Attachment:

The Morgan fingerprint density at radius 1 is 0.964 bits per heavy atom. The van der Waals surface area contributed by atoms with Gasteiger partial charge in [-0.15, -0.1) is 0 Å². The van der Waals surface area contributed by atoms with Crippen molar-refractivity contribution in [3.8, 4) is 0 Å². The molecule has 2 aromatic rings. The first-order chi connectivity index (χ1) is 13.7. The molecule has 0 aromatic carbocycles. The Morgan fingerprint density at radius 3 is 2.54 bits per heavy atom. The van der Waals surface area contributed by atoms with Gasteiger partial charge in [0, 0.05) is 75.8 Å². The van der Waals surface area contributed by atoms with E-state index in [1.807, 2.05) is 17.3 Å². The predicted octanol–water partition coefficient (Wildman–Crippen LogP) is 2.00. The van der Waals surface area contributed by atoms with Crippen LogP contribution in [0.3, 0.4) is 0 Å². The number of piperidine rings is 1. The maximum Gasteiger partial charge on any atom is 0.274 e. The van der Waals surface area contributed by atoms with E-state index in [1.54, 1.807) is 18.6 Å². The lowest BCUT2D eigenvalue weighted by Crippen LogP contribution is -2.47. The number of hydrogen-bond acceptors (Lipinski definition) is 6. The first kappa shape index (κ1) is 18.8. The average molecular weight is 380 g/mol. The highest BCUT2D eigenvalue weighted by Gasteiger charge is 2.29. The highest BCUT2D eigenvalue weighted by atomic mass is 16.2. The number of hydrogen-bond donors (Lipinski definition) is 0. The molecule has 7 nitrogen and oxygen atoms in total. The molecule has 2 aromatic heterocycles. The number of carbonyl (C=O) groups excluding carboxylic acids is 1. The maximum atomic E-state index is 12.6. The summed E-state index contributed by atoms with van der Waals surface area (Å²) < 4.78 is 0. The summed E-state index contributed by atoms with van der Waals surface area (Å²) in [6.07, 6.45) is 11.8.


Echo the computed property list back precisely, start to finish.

The Morgan fingerprint density at radius 1 is 0.964 bits per heavy atom. The van der Waals surface area contributed by atoms with Gasteiger partial charge in [-0.15, -0.1) is 0 Å². The van der Waals surface area contributed by atoms with Crippen molar-refractivity contribution in [3.8, 4) is 0 Å². The molecule has 2 aromatic rings. The first-order chi connectivity index (χ1) is 13.7. The molecule has 0 aromatic carbocycles. The Morgan fingerprint density at radius 3 is 2.54 bits per heavy atom. The van der Waals surface area contributed by atoms with Gasteiger partial charge in [0, 0.05) is 75.8 Å². The van der Waals surface area contributed by atoms with E-state index in [1.807, 2.05) is 17.3 Å². The predicted octanol–water partition coefficient (Wildman–Crippen LogP) is 2.00. The van der Waals surface area contributed by atoms with Crippen LogP contribution in [0.3, 0.4) is 0 Å². The number of piperidine rings is 1. The maximum Gasteiger partial charge on any atom is 0.274 e. The van der Waals surface area contributed by atoms with E-state index in [1.54, 1.807) is 18.6 Å². The lowest BCUT2D eigenvalue weighted by Crippen LogP contribution is -2.47. The number of hydrogen-bond acceptors (Lipinski definition) is 6. The first kappa shape index (κ1) is 18.8. The average molecular weight is 380 g/mol. The highest BCUT2D eigenvalue weighted by Gasteiger charge is 2.29. The highest BCUT2D eigenvalue weighted by atomic mass is 16.2. The number of hydrogen-bond donors (Lipinski definition) is 0. The molecule has 7 nitrogen and oxygen atoms in total. The molecule has 2 aromatic heterocycles. The number of carbonyl (C=O) groups excluding carboxylic acids is 1. The maximum atomic E-state index is 12.6. The summed E-state index contributed by atoms with van der Waals surface area (Å²) < 4.78 is 0. The summed E-state index contributed by atoms with van der Waals surface area (Å²) in [6.07, 6.45) is 11.8.